The hostile transformation that swept the whole of Tibet following its armed occupation by the Communist Chinese in 1959 had culminated into His Holiness the Dalai Lama, Tibet’s spiritual and temporal leader, escaping from the impending dangers into exile, in India. His Holiness’s decision to seek asylum in India was mainly influenced by his firm determination to continue the struggle for regaining freedom for his people and preserving their distinct and unique cultural, religious and traditional heritage.
In view of providing immediate rehabilitation of the hundreds and thousands of people, who followed H.H. the Dalai Lama into exile and primarily to regain Tibet’s lost freedom, the Tibetan Government-in-Exile was established as a continuation to the legitimate Government in Tibet. More than forty-three years on, today the Tibetan refugees have emerged as the most successful and flourishing community among the refugee communities in the world. The Tibetan Government-in-Exile can today boast of its positive contributions towards various global concerns – be it the creation of environmental awareness or the protection of various aspects of human rights or the promotion of democratic institutions. These achievements are mainly due to the efforts of Tibetan both inside and outside Tibet, under the charismatic leadership of H.H. and the presence of democratically elected stable government, which has received unstinted support and legitimacy from the wide spectrum of international community.
Chatrel: Its background
Among the many indispensable conditions responsible for making Tibetan government-in-exile a sound foothold, an early development of Tibetan Freedom Movement, whose main activity is to collect Chatrel, forms one of the most important parts. In 1972 at Sarnath, Varanasi, a group of devoted Tibetans had resolved to spearhead the establishment of what is now referred to as “Tibetan Freedom Movement” in the Tibetan exile community. The governing members of the Tibetan Freedom Movement convened its preliminary meeting at Dharamsala on 30th July, 1972 during which resolution pertaining to the procedures for payment of Chatrel by all the Tibetans were passed.
- It was resolved during the meeting that to look after present and future welfare of Tibetan people, a firm and stable government is a must and it could be posible only if a regular source of finance can be arranged. As such beginning from 1st August, 1972 all the Tibetans are to make contribution in the form of Chatrel and certain percentage of monthly salary in case of salaried persons.
- The meeting also underlined that to recognise Tibetan government in exile as a legitimate government of Tibetans by all the Tibetan and to signify this exile recognition, every individual Tibetan must contribute voluntary tax and thereby render legitimacy to the government. This will go a long way to lend credibility to the government while the contributors can make legitimate claim of being the subject of the Tibetan government in exile. Since the presence of such system of making Chatrel have important political significance, all Tibetans to pay Chatrel and the amounts and procedures for contributions are to be finalised at this meeting.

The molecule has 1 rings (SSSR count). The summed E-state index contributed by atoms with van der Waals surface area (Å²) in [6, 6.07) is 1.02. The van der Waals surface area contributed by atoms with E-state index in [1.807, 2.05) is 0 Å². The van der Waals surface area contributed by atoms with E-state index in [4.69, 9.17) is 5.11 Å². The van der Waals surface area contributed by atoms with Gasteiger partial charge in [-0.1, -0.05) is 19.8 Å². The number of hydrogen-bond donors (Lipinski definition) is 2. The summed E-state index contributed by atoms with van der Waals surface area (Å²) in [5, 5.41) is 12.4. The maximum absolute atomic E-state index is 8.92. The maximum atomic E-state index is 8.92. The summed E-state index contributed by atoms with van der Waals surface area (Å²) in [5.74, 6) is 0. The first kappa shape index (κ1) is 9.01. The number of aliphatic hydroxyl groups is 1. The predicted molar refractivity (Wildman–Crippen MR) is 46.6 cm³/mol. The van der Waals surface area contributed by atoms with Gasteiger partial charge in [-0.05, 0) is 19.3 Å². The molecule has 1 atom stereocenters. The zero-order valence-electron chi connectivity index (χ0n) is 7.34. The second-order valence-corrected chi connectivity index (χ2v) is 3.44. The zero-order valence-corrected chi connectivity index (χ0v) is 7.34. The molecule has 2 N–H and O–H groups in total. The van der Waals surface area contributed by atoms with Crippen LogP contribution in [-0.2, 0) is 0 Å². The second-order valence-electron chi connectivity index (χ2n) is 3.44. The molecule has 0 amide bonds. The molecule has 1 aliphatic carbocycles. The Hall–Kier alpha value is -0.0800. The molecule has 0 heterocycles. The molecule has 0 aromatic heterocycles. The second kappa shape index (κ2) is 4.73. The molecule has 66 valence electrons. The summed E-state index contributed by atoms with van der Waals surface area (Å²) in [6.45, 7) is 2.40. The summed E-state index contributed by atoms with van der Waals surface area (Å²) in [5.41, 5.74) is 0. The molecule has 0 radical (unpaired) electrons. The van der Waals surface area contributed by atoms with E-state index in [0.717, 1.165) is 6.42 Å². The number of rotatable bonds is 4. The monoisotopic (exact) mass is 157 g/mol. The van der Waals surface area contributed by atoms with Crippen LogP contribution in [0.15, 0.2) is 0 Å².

Chatrel: Its significance
On the basis of the resolution passed in the preliminary general meeting of the Tibetan Freedom Movement, which was held on 30th July 1972, the 11th Assembly of the Tibetan People’s Deputy had on 1st April 1992 adopted a law on the Chatrel to be contributed by the Tibetan Community in exile. As enshrined in the Charter of the Tibetans in exile, contribution of Chatrel by the people of Tibet is recognised as one of their main duties and accordingly the contribution are being collected on a regular basis.
Chatrel: Its goals and needs
The existence of Chatrel symbolizes the Tibetan people’s recognition of their Government-in-exile. Besides , in the international community, it also enables to portray the exile government headed by His Holiness the Dalai Lama as a legitimate government.
It exhibits the Tibetan people’s support towards augmentation of the exile government’s financial requirements. It also exhibits popular support for a stable Tibetan governmetn-in-exile until Tibet regains its freedom. From the legal point of view , those who contribute towards Chatrel are recognised as bonafide Tibetans in exile
Rights and Duties of the people of Tibet
The payment of Chatrel is not only the right but also the responsibility of the Tibetan people as enshrined in article 13 of the Charter of the Tibetans in exile. As such all the Tibetans must pay voluntary tax.
Being in exile, the payment of tax by the Tibetans was named as “Voluntary Tax”. If it is referred to by any other names such as; donation, fund etc. then the very purpose of involving the general public for making contributions to the exile government, which is to show the existence of the system of paying taxes as in any other government, will be undermined.
Payment of voluntary tax is considered among the duties of the citizens in article 13, clause 4 of the Charter. And since one is not entitled to the rights of citizen without performing one’s duties as a citizen, the payment of voluntary tax can be also considered as a right. The need for making contributions towards voluntary tax by all the Tibetans has very important political significance. Thus, collecting voluntary tax is the major work of the respective members of Tibetan Freedom Movement and all the Tibetans should also pay it promptly by their own accord.